The White House claims that Obama's Trans-Pacific Partnership would help counter China's growing economic and military threat. Many Republicans, including nominal pro-defense patriots, are curiously supportive of the President in this case. Ironically bipartisan trade policy created our China problem in the first place and this latest love fest demonstrates a shocking lack of appreciation for a primary source of American military strength, productive capacity.
America has stubbornly pursued trade agreements without any regard to strategic industrial policy. Regardless of the party in the White House we've maintained a truly gullible approach to the rough-and-tumble of real-world global commerce. That has earned us little besides a half-century of growing net losses. The countries beating us worst are the ones with actual industrial strategies: Germany, Japan, South Korea and China. Today we are now bleeding 4 percent of GDP annually. To cover those we've sold our assets and accumulated a debt unknown in human history. During this period, our competitors have maintained a laser like focus on capturing U.S. manufacturing jobs and while the free trade pundits are quick to dismiss manufacturing as irrelevant, the resulting erosion of America's industrial base has serious strategic implications. Maintaining military production in a "service economy" is simply farcical.
Sophisticated systems require healthy and diversified supply chains. The efficient production of specialized, low volume products, like military aircraft, depends on supporting industries that provide a sustained demand for subcomponents, services and factors of production. A nation efficiently producing jets and submarines must also have domestic demand for steel, aluminum, carbon fiber, precision machined parts, hydraulics and electronics. Production of these materials at a sustainable level depends on markets in things like aircraft, autos, boats and consumer electronics.
Meanwhile, our growing public debt and entitlement obligations foretell ever-shrinking defense budgets. Military production must become more efficient and consequently more integrated with the commercial supply chain in order to capture economies of scale. That this supply chain is increasingly out of American control should seriously concern supposedly conservative members of Congress.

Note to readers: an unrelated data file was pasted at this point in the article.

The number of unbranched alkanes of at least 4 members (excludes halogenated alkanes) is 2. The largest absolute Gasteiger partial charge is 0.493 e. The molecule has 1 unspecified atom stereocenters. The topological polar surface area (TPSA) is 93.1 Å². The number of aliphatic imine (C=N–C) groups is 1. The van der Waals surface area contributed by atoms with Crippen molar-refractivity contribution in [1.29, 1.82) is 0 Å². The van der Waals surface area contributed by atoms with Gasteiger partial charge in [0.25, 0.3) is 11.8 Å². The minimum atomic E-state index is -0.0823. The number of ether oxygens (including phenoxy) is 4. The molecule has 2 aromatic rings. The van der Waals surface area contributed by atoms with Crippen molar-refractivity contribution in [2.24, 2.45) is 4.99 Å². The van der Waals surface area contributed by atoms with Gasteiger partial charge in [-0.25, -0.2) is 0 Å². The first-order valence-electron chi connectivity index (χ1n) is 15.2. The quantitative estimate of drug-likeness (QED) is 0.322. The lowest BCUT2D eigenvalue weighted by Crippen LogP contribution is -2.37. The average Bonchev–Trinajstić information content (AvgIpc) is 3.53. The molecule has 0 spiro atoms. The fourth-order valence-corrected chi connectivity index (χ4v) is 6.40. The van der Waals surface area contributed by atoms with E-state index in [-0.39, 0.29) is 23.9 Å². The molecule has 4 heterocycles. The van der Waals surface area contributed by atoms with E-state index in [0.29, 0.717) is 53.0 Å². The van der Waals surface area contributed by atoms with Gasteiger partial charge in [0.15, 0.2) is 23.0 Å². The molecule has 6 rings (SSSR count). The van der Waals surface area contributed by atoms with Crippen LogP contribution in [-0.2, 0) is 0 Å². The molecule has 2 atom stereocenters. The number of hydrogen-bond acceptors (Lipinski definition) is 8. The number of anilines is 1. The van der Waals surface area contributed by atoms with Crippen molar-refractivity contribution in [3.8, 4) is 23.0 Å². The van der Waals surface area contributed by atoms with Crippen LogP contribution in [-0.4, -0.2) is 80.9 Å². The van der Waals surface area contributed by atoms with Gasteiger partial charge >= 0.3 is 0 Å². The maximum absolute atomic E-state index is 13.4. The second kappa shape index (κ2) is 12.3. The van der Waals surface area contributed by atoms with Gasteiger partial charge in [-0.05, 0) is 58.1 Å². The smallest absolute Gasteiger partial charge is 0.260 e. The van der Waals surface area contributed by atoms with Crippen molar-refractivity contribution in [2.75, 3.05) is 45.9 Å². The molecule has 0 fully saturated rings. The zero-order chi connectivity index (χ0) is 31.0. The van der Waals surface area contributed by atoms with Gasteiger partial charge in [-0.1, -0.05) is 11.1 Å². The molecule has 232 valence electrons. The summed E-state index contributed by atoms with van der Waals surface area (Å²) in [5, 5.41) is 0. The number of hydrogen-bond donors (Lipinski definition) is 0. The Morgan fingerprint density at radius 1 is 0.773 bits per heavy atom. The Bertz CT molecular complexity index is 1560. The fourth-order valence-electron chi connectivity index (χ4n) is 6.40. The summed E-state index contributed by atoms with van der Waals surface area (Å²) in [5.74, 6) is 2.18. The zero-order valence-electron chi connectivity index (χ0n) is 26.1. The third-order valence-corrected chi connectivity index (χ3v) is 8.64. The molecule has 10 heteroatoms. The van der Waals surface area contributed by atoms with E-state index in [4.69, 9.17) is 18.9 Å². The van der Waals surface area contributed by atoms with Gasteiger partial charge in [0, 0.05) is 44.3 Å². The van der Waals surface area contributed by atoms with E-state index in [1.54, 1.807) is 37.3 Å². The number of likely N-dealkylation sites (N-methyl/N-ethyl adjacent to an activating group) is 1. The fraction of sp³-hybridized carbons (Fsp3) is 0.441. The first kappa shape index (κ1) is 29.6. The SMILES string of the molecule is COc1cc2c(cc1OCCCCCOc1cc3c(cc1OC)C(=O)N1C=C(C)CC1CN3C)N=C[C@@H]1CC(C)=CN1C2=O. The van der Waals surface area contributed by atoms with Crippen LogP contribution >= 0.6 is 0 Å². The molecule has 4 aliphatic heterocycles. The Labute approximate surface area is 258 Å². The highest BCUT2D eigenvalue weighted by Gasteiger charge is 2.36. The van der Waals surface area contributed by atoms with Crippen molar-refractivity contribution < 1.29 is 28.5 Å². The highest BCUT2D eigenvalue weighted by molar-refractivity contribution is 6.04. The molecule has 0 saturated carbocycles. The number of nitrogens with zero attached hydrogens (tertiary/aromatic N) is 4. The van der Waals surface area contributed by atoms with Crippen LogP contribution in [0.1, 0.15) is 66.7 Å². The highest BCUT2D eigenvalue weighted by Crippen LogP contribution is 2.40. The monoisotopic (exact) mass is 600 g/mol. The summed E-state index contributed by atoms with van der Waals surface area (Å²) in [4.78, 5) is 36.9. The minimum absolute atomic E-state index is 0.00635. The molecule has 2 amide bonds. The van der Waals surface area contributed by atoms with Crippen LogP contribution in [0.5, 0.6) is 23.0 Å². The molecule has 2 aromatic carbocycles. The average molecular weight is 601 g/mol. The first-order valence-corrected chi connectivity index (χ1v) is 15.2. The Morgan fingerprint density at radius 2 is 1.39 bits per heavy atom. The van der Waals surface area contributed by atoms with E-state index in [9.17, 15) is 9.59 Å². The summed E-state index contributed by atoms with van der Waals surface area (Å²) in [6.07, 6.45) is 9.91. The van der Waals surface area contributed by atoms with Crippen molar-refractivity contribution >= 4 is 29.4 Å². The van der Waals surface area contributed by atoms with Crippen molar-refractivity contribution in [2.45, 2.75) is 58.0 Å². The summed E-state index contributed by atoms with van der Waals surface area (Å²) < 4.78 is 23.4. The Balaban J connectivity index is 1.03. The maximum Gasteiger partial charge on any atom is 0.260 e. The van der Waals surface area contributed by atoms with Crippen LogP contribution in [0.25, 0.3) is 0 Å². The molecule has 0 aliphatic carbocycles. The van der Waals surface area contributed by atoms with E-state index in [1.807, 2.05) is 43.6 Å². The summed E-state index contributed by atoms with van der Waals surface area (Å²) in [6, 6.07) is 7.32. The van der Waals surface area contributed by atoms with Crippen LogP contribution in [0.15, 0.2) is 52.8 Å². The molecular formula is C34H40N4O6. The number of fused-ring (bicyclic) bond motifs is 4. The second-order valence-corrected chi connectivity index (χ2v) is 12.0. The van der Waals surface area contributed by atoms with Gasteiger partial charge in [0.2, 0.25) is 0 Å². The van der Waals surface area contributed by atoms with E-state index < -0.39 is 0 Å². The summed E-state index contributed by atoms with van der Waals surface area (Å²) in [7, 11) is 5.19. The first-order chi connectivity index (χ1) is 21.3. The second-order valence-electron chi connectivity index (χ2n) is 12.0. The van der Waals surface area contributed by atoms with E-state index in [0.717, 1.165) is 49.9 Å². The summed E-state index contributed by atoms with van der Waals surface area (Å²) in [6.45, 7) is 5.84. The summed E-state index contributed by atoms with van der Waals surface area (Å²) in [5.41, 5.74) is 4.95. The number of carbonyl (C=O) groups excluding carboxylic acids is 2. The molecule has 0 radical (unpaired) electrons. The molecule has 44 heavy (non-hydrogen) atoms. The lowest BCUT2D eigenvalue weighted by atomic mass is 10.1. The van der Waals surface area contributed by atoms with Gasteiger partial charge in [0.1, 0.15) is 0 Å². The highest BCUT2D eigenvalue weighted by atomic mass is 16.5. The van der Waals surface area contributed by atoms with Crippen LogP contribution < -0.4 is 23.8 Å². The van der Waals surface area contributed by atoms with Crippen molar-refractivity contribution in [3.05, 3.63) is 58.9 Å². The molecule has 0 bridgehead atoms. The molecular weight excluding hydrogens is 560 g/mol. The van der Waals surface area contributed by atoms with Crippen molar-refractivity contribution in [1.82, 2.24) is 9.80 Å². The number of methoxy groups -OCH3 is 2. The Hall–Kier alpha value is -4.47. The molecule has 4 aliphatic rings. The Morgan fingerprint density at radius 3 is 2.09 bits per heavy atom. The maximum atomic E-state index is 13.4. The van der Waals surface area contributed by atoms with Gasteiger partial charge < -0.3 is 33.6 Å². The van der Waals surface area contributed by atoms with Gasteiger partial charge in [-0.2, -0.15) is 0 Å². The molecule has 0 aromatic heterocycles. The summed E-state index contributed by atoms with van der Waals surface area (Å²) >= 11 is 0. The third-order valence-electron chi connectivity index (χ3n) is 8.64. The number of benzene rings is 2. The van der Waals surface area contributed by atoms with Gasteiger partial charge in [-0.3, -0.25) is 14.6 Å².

Significant wars are settled by productive capacity. Japan's Harvard educated strategist, Isoroku Yamamoto, sulked after his brilliant victory at Pearl Harbor because he was keenly aware of what America's productive capacity would do to his Japan in the long run. The Admiral reported that, "I can run wild for six months ... after that, I have no expectation of success." China was of no concern to Yamamoto, because that nation's agrarian and service economy lacked manufacturing. Japanese troops indeed "ran wild" in China, raping and plundering that nation for years.
While Hawkish members of Congress love America's technological edge, it offers no panacea. Nazi Germany enjoyed an immense technological advantage with jets, rockets, cruise missiles and better gear of all sorts. American manufacturing crushed them as the comments of a German lieutenant suggest, "I was on this hill as a battery commander with six 88-millimeter antitank guns, and the Americans kept sending tanks down the road ... Every time they sent a tank, we knocked it out. Finally, we ran out of ammunition, but the Americans didn't run out of tanks."
For a modern analogy, consider our F-22. The Raptor is the world's finest aircraft and China's knockoffs are blatantly inferior. In a Sino-American conflict each of America's 187 Raptors would down several Chengdu J-20 Stealth Fighters. Yet we may face the dilemma of what to do when we see 3,000 Chinese jets heading over the Yellow Sea, Straits of Taiwan or the Sea of Japan. It's a powerful thing to be the workshop to the world.
After rescuing East Asia from Japan, America spent seven decades keeping that region safe for prosperity. Ironically, we are now challenged by Chinese military growth funded by our trade deficit with China and its state-owned enterprises. Beijing's massive investment in regional and strategic weapons, combined with increasingly bellicose behavior has frightened its neighbors and promoted Obama's "Asia Pivot." It would be funny if it wasn't so frightening to understand that the administration is borrowing money from China to defend our future TPP partners from ... China.
Some naively assert that a supply chain diversified to friendly nations is secure. When China moves, the fate of Asia's TPP members and their neighbors will be swiftly settled. Beijing is planning to deny America naval and merchant marine access to Malaysia, Singapore the Philippines and even Japan. They've made serious preparations to invade Vietnam and Taiwan. Beijing's shorter lines of support and productive capacity will make it impossible to extract them. Regardless, Chinese shippers increasingly dominate the Pacific Trade and they are often operating from Chinese controlled ports abroad.
It's important to remember the biggest backers of the TPP are the same multinational corporations and bankers that got rich transferring the American technology, jobs and capital that built the Chinese threat. When supporting China's effort to join the World Trade Organization a decade ago, they argued that trade would strengthen U.S. manufacturers and liberalize China's communist dictatorship. Now they propose that we contain our new, best "frenemy" with trade. Fool me once shame on you...
Greg Autry is an Assistant Professor of Clinical Entrepreneurship at the Marshall School of Business, University of Southern California. He serves as senior economist with the Coalition for a Prosperous America. You can find him on Facebook.